If a school board deems Toronto Mayor Rob Ford unfit to lead young men as a football coach, it seems odd that he should be considered fit to lead the city – in the absence of a serious explanation about the drug allegations hanging over his head.
The Toronto Catholic District School Board did not give a reason for firing him as coach of the Don Bosco Eagles high school team on Wednesday, except to say it is “based on what is best for our students, our school and the Don Bosco community.” In March, Mr. Ford offended the parents council at Don Bosco by telling Sun News that young people at the school come from broken homes and belong to gangs. But it is fair to surmise that, because he was fired two and a half months later in the midst of a furor over allegations that he is shown on a videotape smoking crack cocaine, the allegations played some role in his dismissal. His brief denials did not assuage the board’s concerns. The board believed he was the wrong leader for young people.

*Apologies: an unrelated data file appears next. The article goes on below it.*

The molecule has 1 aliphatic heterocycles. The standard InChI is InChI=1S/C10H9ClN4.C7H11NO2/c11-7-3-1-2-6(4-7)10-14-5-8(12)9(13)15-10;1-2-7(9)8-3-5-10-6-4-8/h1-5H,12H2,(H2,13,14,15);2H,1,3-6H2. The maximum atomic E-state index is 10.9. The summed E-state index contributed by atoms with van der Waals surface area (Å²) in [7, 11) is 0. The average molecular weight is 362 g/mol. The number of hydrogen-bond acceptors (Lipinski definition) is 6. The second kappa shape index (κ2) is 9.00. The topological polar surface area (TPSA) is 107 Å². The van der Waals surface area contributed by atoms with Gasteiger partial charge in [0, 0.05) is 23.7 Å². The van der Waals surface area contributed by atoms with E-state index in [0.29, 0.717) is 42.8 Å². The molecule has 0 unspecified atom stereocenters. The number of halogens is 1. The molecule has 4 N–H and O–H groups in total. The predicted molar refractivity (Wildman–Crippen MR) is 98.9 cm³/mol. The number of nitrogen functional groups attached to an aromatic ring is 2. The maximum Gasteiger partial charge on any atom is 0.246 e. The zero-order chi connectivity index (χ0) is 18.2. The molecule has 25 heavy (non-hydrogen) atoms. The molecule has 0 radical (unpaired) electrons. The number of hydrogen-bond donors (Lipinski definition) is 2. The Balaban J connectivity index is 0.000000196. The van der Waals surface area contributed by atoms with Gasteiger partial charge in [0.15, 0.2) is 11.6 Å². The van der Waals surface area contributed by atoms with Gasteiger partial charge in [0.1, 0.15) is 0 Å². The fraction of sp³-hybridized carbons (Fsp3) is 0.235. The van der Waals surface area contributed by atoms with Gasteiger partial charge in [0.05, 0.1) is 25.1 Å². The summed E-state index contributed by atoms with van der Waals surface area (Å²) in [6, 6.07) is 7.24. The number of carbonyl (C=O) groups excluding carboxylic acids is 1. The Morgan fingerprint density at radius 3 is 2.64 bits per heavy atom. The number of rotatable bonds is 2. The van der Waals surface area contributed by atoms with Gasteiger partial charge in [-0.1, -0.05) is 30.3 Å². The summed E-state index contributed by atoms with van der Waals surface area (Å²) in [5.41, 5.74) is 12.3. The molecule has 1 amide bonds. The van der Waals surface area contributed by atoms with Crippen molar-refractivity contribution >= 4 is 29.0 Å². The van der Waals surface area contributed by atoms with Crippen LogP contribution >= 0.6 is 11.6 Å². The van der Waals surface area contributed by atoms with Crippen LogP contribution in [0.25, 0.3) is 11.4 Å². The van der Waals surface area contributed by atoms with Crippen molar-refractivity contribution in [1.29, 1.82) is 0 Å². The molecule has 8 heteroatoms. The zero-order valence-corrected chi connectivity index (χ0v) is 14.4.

The Mayor is a role model, or should be. Mr. Ford is sending a destructive message on substance abuse, at least while the allegations remain largely unanswered. Former Ontario finance minister Greg Sorbara called in to a radio show on Tuesday to make that point. Nothing that Mr. Ford’s brother, Doug, a city councillor, said at a news conference on Wednesday, repeating the Mayor’s claim that the allegations are ridiculous, showed that either of them grasps how serious the public’s concerns are.
Mr. Ford loved his football team, and he loves his city. It is sad to see him thrown under the bus after everything he gave to Don Bosco. But the board came to see him as the wrong leader for young people, and unless Mr. Ford addresses the allegations in a serious way, he’s the wrong leader for the rest of the city, too.